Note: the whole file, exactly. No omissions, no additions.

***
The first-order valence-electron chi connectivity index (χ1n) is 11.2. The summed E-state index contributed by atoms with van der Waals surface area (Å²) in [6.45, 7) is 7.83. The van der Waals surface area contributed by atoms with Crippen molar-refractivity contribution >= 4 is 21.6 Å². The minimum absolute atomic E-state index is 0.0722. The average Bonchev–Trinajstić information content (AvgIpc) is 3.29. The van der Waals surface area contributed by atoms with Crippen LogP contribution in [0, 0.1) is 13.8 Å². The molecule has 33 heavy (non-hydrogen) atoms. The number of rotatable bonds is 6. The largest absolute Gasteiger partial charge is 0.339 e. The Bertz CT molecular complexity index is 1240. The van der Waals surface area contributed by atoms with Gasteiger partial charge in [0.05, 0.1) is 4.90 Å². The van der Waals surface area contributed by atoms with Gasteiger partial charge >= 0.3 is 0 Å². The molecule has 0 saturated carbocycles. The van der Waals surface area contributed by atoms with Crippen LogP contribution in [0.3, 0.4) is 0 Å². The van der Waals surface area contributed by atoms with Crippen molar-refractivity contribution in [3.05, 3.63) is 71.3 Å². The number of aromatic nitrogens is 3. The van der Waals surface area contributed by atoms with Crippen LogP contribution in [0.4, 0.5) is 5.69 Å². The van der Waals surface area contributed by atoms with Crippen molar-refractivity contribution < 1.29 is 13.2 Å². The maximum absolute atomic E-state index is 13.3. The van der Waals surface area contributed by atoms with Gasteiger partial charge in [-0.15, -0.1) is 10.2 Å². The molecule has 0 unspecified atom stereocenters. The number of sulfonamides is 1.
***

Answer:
The first-order valence-electron chi connectivity index (χ1n) is 11.2. The summed E-state index contributed by atoms with van der Waals surface area (Å²) in [6.45, 7) is 7.83. The van der Waals surface area contributed by atoms with Crippen molar-refractivity contribution >= 4 is 21.6 Å². The minimum absolute atomic E-state index is 0.0722. The average Bonchev–Trinajstić information content (AvgIpc) is 3.29. The van der Waals surface area contributed by atoms with Crippen LogP contribution in [0, 0.1) is 13.8 Å². The molecule has 33 heavy (non-hydrogen) atoms. The number of rotatable bonds is 6. The largest absolute Gasteiger partial charge is 0.339 e. The Bertz CT molecular complexity index is 1240. The van der Waals surface area contributed by atoms with Gasteiger partial charge in [0.05, 0.1) is 4.90 Å². The van der Waals surface area contributed by atoms with Gasteiger partial charge >= 0.3 is 0 Å². The molecule has 0 saturated carbocycles. The van der Waals surface area contributed by atoms with Crippen LogP contribution in [0.3, 0.4) is 0 Å². The van der Waals surface area contributed by atoms with Crippen molar-refractivity contribution in [3.05, 3.63) is 71.3 Å². The number of aromatic nitrogens is 3. The van der Waals surface area contributed by atoms with Crippen LogP contribution in [0.4, 0.5) is 5.69 Å². The van der Waals surface area contributed by atoms with Crippen molar-refractivity contribution < 1.29 is 13.2 Å². The maximum absolute atomic E-state index is 13.3. The van der Waals surface area contributed by atoms with Gasteiger partial charge in [-0.15, -0.1) is 10.2 Å². The molecule has 0 unspecified atom stereocenters. The number of sulfonamides is 1.